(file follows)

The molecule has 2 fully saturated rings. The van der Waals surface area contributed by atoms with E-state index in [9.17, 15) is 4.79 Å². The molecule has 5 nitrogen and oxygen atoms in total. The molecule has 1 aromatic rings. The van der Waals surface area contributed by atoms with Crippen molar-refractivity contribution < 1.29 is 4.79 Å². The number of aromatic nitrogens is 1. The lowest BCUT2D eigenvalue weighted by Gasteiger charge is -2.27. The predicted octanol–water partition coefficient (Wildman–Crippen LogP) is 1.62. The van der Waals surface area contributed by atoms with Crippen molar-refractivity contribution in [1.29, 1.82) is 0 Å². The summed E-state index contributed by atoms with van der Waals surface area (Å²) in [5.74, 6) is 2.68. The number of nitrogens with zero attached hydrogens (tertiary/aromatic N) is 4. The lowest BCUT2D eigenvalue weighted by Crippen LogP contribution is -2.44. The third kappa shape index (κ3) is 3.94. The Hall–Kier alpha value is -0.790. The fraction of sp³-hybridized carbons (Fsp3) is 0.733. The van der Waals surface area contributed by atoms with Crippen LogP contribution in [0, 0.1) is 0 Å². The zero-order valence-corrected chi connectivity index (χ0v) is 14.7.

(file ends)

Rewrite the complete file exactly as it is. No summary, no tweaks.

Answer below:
The molecule has 2 fully saturated rings. The van der Waals surface area contributed by atoms with E-state index in [9.17, 15) is 4.79 Å². The molecule has 5 nitrogen and oxygen atoms in total. The molecule has 1 aromatic rings. The van der Waals surface area contributed by atoms with Crippen molar-refractivity contribution < 1.29 is 4.79 Å². The number of aromatic nitrogens is 1. The lowest BCUT2D eigenvalue weighted by Gasteiger charge is -2.27. The predicted octanol–water partition coefficient (Wildman–Crippen LogP) is 1.62. The van der Waals surface area contributed by atoms with Crippen molar-refractivity contribution in [1.29, 1.82) is 0 Å². The summed E-state index contributed by atoms with van der Waals surface area (Å²) in [5.74, 6) is 2.68. The number of nitrogens with zero attached hydrogens (tertiary/aromatic N) is 4. The lowest BCUT2D eigenvalue weighted by Crippen LogP contribution is -2.44. The third kappa shape index (κ3) is 3.94. The Hall–Kier alpha value is -0.790. The fraction of sp³-hybridized carbons (Fsp3) is 0.733. The van der Waals surface area contributed by atoms with Crippen LogP contribution in [0, 0.1) is 0 Å². The zero-order valence-corrected chi connectivity index (χ0v) is 14.7.